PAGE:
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Emotion, affect, and risk communication with older adults: challenges and opportunities

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Recent research suggests that emotion, affect, and cognition play important roles in risk perception and that their roles in judgment and decision-making processes may change over the lifespan. This paper discusses how emotion and affect might help or hinder risk communication with older adults. Currently, there are few guidelines for developing effective risk messages for the world's aging population, despite the array of complex risk decisions that come with increasing age and the importance of maintaining good decision making in later life. Age-related declines in cognitive abilities such as memory and processing speed, increased reliance on automatic processes, and adaptive motivational shifts toward focusing more on affective (especially positive) information mean that older and younger adults may respond differently to risk messages. Implications for specific risk information formats (probabilities, frequencies, visual displays, and narratives) are discussed and directions for future research are highlighted.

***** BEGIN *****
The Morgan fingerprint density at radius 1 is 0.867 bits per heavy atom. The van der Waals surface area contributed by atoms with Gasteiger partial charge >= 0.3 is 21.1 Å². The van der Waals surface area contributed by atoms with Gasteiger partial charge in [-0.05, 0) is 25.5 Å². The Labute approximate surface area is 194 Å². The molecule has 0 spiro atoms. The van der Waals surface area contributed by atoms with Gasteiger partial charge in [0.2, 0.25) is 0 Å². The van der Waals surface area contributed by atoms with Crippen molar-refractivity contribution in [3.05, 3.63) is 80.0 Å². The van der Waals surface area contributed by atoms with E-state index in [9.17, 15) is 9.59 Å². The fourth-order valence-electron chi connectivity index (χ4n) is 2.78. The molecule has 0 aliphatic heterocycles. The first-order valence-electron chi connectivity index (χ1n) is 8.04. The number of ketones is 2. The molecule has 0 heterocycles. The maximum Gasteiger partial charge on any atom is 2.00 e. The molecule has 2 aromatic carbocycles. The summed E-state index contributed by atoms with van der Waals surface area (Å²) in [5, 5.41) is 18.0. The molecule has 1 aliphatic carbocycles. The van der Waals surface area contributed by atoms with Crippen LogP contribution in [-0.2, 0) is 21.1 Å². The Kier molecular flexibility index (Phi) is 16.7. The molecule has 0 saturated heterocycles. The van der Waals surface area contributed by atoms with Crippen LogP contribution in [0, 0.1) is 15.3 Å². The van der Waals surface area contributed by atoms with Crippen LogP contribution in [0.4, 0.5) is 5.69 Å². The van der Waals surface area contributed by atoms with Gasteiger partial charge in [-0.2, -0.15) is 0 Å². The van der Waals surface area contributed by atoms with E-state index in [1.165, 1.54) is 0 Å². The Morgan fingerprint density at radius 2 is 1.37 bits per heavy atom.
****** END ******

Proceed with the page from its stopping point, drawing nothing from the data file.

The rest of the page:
Keywords: affect; aging; decision making; emotion; judgment; older adults; risk communication

Document Type: Research Article


Affiliations: Research Program, East-West Center, Honolulu, USA

Publication date: January 1, 2008

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